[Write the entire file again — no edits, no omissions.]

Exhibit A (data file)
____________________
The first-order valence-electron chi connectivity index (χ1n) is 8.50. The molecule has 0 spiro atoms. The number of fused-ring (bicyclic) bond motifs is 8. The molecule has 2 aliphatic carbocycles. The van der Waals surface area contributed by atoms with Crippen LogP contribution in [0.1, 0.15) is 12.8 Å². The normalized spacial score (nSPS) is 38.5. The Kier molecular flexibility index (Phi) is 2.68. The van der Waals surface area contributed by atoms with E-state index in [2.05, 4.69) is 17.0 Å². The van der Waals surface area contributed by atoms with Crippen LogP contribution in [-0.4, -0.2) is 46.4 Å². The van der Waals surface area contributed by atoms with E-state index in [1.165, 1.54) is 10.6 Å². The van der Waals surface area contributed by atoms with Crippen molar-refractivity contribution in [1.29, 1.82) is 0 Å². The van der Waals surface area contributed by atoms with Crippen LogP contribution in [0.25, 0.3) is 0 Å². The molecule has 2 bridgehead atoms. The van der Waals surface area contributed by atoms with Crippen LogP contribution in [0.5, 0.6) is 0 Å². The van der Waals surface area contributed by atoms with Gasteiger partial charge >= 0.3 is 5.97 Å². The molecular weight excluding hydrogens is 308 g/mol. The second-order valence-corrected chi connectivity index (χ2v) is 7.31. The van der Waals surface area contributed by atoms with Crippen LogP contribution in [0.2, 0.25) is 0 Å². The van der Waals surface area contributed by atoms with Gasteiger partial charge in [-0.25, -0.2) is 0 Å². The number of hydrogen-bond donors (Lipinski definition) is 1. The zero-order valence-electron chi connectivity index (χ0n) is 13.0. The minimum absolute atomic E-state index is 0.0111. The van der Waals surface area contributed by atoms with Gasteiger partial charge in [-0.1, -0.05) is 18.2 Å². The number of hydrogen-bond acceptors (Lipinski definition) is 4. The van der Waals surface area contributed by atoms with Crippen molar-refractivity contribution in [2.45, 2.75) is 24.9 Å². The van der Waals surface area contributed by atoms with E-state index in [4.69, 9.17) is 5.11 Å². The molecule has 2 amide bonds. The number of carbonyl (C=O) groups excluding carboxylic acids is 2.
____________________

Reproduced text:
The first-order valence-electron chi connectivity index (χ1n) is 8.50. The molecule has 0 spiro atoms. The number of fused-ring (bicyclic) bond motifs is 8. The molecule has 2 aliphatic carbocycles. The van der Waals surface area contributed by atoms with Crippen LogP contribution in [0.1, 0.15) is 12.8 Å². The normalized spacial score (nSPS) is 38.5. The Kier molecular flexibility index (Phi) is 2.68. The van der Waals surface area contributed by atoms with E-state index in [2.05, 4.69) is 17.0 Å². The van der Waals surface area contributed by atoms with Crippen LogP contribution in [-0.4, -0.2) is 46.4 Å². The van der Waals surface area contributed by atoms with E-state index in [1.165, 1.54) is 10.6 Å². The van der Waals surface area contributed by atoms with Crippen molar-refractivity contribution in [1.29, 1.82) is 0 Å². The van der Waals surface area contributed by atoms with Crippen LogP contribution in [0.25, 0.3) is 0 Å². The molecule has 2 bridgehead atoms. The van der Waals surface area contributed by atoms with Crippen LogP contribution in [0.5, 0.6) is 0 Å². The van der Waals surface area contributed by atoms with Gasteiger partial charge >= 0.3 is 5.97 Å². The molecular weight excluding hydrogens is 308 g/mol. The second-order valence-corrected chi connectivity index (χ2v) is 7.31. The van der Waals surface area contributed by atoms with Crippen LogP contribution in [0.2, 0.25) is 0 Å². The van der Waals surface area contributed by atoms with Gasteiger partial charge in [-0.25, -0.2) is 0 Å². The number of hydrogen-bond donors (Lipinski definition) is 1. The zero-order valence-electron chi connectivity index (χ0n) is 13.0. The minimum absolute atomic E-state index is 0.0111. The van der Waals surface area contributed by atoms with Gasteiger partial charge in [-0.1, -0.05) is 18.2 Å². The number of hydrogen-bond acceptors (Lipinski definition) is 4. The van der Waals surface area contributed by atoms with Crippen molar-refractivity contribution in [2.45, 2.75) is 24.9 Å². The van der Waals surface area contributed by atoms with E-state index in [4.69, 9.17) is 5.11 Å². The molecule has 2 amide bonds. The number of carbonyl (C=O) groups excluding carboxylic acids is 2.